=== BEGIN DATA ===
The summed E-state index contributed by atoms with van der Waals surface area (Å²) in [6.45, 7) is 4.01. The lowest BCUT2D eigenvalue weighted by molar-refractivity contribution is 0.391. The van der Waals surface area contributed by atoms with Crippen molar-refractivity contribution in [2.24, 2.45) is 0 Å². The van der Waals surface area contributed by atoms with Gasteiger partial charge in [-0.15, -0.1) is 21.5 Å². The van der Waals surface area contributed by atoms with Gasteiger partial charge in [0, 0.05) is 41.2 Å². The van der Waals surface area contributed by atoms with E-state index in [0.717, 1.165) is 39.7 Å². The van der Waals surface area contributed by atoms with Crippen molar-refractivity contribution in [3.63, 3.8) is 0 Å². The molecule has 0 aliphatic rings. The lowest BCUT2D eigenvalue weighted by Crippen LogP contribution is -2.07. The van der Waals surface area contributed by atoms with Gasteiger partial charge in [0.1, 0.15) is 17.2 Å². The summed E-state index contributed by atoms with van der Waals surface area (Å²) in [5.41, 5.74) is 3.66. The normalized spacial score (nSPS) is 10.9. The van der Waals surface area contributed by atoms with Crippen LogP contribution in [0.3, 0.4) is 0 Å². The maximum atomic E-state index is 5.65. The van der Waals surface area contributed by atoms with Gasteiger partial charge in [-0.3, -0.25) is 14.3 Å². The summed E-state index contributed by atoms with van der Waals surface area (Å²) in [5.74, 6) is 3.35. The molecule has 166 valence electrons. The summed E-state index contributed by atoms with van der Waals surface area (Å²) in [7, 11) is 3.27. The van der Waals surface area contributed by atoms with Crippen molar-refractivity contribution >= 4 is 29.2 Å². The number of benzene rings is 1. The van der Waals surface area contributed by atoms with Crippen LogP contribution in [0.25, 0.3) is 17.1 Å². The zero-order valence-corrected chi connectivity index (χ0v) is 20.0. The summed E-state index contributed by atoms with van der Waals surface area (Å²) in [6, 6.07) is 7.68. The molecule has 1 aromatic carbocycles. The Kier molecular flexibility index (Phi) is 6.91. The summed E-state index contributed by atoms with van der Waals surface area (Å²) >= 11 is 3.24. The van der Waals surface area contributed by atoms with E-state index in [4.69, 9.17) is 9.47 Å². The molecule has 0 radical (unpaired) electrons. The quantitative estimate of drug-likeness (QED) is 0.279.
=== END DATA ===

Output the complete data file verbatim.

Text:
The summed E-state index contributed by atoms with van der Waals surface area (Å²) in [6.45, 7) is 4.01. The lowest BCUT2D eigenvalue weighted by molar-refractivity contribution is 0.391. The van der Waals surface area contributed by atoms with Crippen molar-refractivity contribution in [2.24, 2.45) is 0 Å². The van der Waals surface area contributed by atoms with Gasteiger partial charge in [-0.15, -0.1) is 21.5 Å². The van der Waals surface area contributed by atoms with Gasteiger partial charge in [0, 0.05) is 41.2 Å². The van der Waals surface area contributed by atoms with E-state index in [0.717, 1.165) is 39.7 Å². The van der Waals surface area contributed by atoms with Crippen molar-refractivity contribution in [3.63, 3.8) is 0 Å². The molecule has 0 aliphatic rings. The lowest BCUT2D eigenvalue weighted by Crippen LogP contribution is -2.07. The van der Waals surface area contributed by atoms with Gasteiger partial charge in [0.1, 0.15) is 17.2 Å². The summed E-state index contributed by atoms with van der Waals surface area (Å²) in [5.41, 5.74) is 3.66. The normalized spacial score (nSPS) is 10.9. The van der Waals surface area contributed by atoms with Crippen LogP contribution in [0.3, 0.4) is 0 Å². The maximum atomic E-state index is 5.65. The van der Waals surface area contributed by atoms with Gasteiger partial charge in [-0.3, -0.25) is 14.3 Å². The summed E-state index contributed by atoms with van der Waals surface area (Å²) in [5.74, 6) is 3.35. The molecule has 166 valence electrons. The summed E-state index contributed by atoms with van der Waals surface area (Å²) in [7, 11) is 3.27. The van der Waals surface area contributed by atoms with Crippen molar-refractivity contribution >= 4 is 29.2 Å². The number of benzene rings is 1. The van der Waals surface area contributed by atoms with Crippen LogP contribution in [0.25, 0.3) is 17.1 Å². The zero-order valence-corrected chi connectivity index (χ0v) is 20.0. The summed E-state index contributed by atoms with van der Waals surface area (Å²) in [6, 6.07) is 7.68. The molecule has 1 aromatic carbocycles. The Kier molecular flexibility index (Phi) is 6.91. The summed E-state index contributed by atoms with van der Waals surface area (Å²) >= 11 is 3.24. The van der Waals surface area contributed by atoms with E-state index in [4.69, 9.17) is 9.47 Å². The molecule has 0 radical (unpaired) electrons. The quantitative estimate of drug-likeness (QED) is 0.279.